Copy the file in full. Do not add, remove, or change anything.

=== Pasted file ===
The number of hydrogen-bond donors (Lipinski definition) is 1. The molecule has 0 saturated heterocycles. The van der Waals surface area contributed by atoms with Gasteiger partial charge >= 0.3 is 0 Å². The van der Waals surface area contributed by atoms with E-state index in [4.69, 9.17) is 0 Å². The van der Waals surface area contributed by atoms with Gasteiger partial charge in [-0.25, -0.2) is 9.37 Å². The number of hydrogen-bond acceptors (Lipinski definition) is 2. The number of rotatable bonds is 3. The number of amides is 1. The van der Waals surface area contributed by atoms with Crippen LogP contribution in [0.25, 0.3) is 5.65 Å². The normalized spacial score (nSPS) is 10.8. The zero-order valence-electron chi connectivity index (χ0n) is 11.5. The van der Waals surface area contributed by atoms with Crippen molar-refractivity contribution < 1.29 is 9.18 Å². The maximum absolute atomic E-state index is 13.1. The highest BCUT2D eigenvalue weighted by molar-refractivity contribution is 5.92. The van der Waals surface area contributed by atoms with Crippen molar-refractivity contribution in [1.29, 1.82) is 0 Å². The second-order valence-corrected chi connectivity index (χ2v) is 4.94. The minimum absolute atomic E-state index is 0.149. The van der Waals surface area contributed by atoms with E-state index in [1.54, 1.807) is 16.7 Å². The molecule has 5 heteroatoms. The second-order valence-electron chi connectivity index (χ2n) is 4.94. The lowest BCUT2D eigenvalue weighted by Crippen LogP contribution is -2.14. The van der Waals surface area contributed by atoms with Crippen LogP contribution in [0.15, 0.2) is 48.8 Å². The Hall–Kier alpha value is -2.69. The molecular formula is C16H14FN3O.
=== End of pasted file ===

The number of hydrogen-bond donors (Lipinski definition) is 1. The molecule has 0 saturated heterocycles. The van der Waals surface area contributed by atoms with Gasteiger partial charge >= 0.3 is 0 Å². The van der Waals surface area contributed by atoms with E-state index in [4.69, 9.17) is 0 Å². The van der Waals surface area contributed by atoms with Gasteiger partial charge in [-0.25, -0.2) is 9.37 Å². The number of hydrogen-bond acceptors (Lipinski definition) is 2. The number of rotatable bonds is 3. The number of amides is 1. The van der Waals surface area contributed by atoms with Crippen LogP contribution in [0.25, 0.3) is 5.65 Å². The normalized spacial score (nSPS) is 10.8. The zero-order valence-electron chi connectivity index (χ0n) is 11.5. The van der Waals surface area contributed by atoms with Crippen molar-refractivity contribution < 1.29 is 9.18 Å². The maximum absolute atomic E-state index is 13.1. The highest BCUT2D eigenvalue weighted by molar-refractivity contribution is 5.92. The van der Waals surface area contributed by atoms with Crippen molar-refractivity contribution in [1.29, 1.82) is 0 Å². The second-order valence-corrected chi connectivity index (χ2v) is 4.94. The minimum absolute atomic E-state index is 0.149. The van der Waals surface area contributed by atoms with E-state index in [1.54, 1.807) is 16.7 Å². The molecule has 5 heteroatoms. The second-order valence-electron chi connectivity index (χ2n) is 4.94. The lowest BCUT2D eigenvalue weighted by Crippen LogP contribution is -2.14. The van der Waals surface area contributed by atoms with Crippen LogP contribution in [0.15, 0.2) is 48.8 Å². The Hall–Kier alpha value is -2.69. The molecular formula is C16H14FN3O.